Joan Mitchell: A Life in Paint
Joan Mitchell, pictured in her studio in October 1962. Photo: Jean Pierre Biot/Paris Match via Getty Images

Joan Mitchell: A Life in Paint

As her centenary approaches, Joan Mitchell’s reputation is on the rise. Two leading experts discuss what makes her so special
As her centenary approaches, Joan Mitchell’s reputation is on the rise. Two leading experts discuss what makes her so special

I t is almost 100 years since Joan Mitchell, one of the great American abstract painters, was born. Mitchell’s life was peripatetic: beginning in Chicago, she lived between New York and Paris for years, later settling in the rural French commune of Vétheuil. She mingled with leading Abstract Expressionist painters, including Willem de Kooning and Grace Hartigan. She immersed herself in art, from Van Gogh to Pierre Bonnard, while soaking up poetry and nature. Her style developed in cycles – from the tense clusters of brushstrokes that appeared in the 1950s to brighter, more open compositions towards the end of her life – as she explored the expressive potential of paint.

Joan Mitchell, Blue Territory, 1971, in the collection of the Buffalo AKG Art Museum, New York. Artwork © Estate of Joan Mitchell

Unusually for a female artist at the time, Mitchell found success quickly. But only in relatively recent years has she begun to receive the level of institutional recognition she deserves. In the past three years, the latest retrospective of her work has travelled from the San Francisco Museum of Modern Art and the Baltimore Museum of Art in the US, to the Fondation Louis Vuitton in Paris. Research for the catalogue raisonné of her paintings, meanwhile, started in 2015, while her market has been on the rise for longer. The current record for her work at auction was set in 2018 by Blueberry, 1969, which sold for $16.6 million.

Two experts came together for a conversation before her centenary; another moment in the global appreciation of the artist’s work. Amy Rahn is an assistant professor of art history and the Charles Danforth gallery director at the University of Maine at Augusta. She was also an essayist for the recent retrospective catalogue. Ottilie Windsor is Sotheby’s head of strategy and business development for private sales in the UK. They discussed the value of biography, the definition of a “successful” period in Mitchell’s work and more.

SOTHEBY’S MAGAZINE Who was Joan Mitchell?

AMY RAHN Joan Mitchell was an American painter, born in Chicago in 1925. She winds up in New York at the heart of the New York School movement in the early 1950s. She’s one of the few women painters in The Club, an invitation-only space in New York where prominent artists gathered, including Franz Kline and Robert Motherwell. She’s drinking in the Cedar Bar, she’s in East Hampton for summers, being part of the whole hurly burly of New York School life.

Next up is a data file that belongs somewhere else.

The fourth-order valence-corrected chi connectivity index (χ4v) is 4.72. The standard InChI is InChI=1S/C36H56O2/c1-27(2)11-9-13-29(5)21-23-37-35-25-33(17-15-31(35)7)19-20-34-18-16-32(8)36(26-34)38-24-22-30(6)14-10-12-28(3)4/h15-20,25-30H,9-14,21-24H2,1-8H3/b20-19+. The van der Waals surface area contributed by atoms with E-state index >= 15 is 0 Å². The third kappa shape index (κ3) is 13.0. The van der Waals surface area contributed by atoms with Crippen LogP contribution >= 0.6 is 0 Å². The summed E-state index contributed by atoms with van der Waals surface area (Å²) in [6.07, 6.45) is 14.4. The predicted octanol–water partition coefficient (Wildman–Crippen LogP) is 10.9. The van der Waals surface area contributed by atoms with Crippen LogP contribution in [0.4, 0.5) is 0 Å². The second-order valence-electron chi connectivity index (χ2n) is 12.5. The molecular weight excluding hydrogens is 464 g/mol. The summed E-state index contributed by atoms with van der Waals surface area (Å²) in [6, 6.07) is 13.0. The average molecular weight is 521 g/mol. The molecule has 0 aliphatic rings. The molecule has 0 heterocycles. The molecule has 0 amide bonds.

She went to Paris in summer 1955, where she met and became romantically involved with fellow artist Jean Paul Riopelle. She got an apartment there in 1959 and slowly decided to live in France permanently. (I would argue this decision was only really made in 1968 when she bought her house in Vétheuil.) She stayed in France with trips back and forth to the US until 1992, when she died in Paris. She was hard to pin down in terms of nationality and in terms of style; she was constantly innovating. People may know a few of her paintings and think that’s what a Joan Mitchell looks like. But she was always pushing herself and her work. There are really distinctive periods.

SM One thing that stood out to me when considering her biography was her athleticism – she was a champion skater – and there is an idea that this enhanced the physicality of her paintings. How does her life affect her work?

“The closer you get, the more you can see her ability to use the physical capabilities of paint”

AR It’s always hard to know how much weight to give to biography and how much to just look at the work, which is what Mitchell was always telling people to do. But her biography can be illuminating. I think her athleticism is important in thinking about the gesture in her paintings; you get a sense of her body, of the way she would move through space.

She would often paint at night under electric light, then check the colours in the daytime. She would remember not only the colour and light of something, but the way she felt, the experience. Landscape meant a lot to her. In the catalogue for the recent retrospective, there’s beautiful writing by Marin Sarvé-Tarr about bridges: Mitchell’s grandfather was an engineer who designed the Van Buren Street Bridge in Chicago, and she could see the Brooklyn Bridge from her apartment when she moved to New York. There are motifs and experiences that were part of her biography and appear in her work but, like poetry, they don’t arrive whole.

SM Poetry was a massive part of her life. Her mother, Marion Strobel, was an associate editor of Poetry magazine.

AR Mitchell was close friends with many poets and collaborated with them. She created her beautiful pastel poems with JJ Mitchell, for example. She also had a lifelong passion for music. She always listened to music in the studio.

Joan Mitchell, Bracket, 1989, in the collection of the San Francisco Museum of Modern Art. Artwork © Estate of Joan Mitchell
Joan Mitchell, Bracket, 1989, in the collection of the San Francisco Museum of Modern Art. Artwork © Estate of Joan Mitchell

SM Is there one thing you should look out for when looking at a Mitchell painting?

OTTILIE WINDSOR A sense and a feeling. That’s one of the things that collectors and visitors to museums respond to. I would say: what does it feel like?

AR I love that. Also, Mitchell encouraged people to stand back and take her paintings in their completeness, so I try to obey her wishes. But they reward looking at them close up too. The closer you get, the more you can see her ability to use the different physical capabilities of paint. It can turn into threads of loosely thrown paint, as in the works of the early 1960s. You can see her sometimes spraying it from the brush or stretching it over the canvas in a very thin, watery way. It can also clot into thick masses on the surface.

She once said to Yves Michaud, the French critic-philosopher: “I exist in painting.” I think looking at her work like this shows her to us.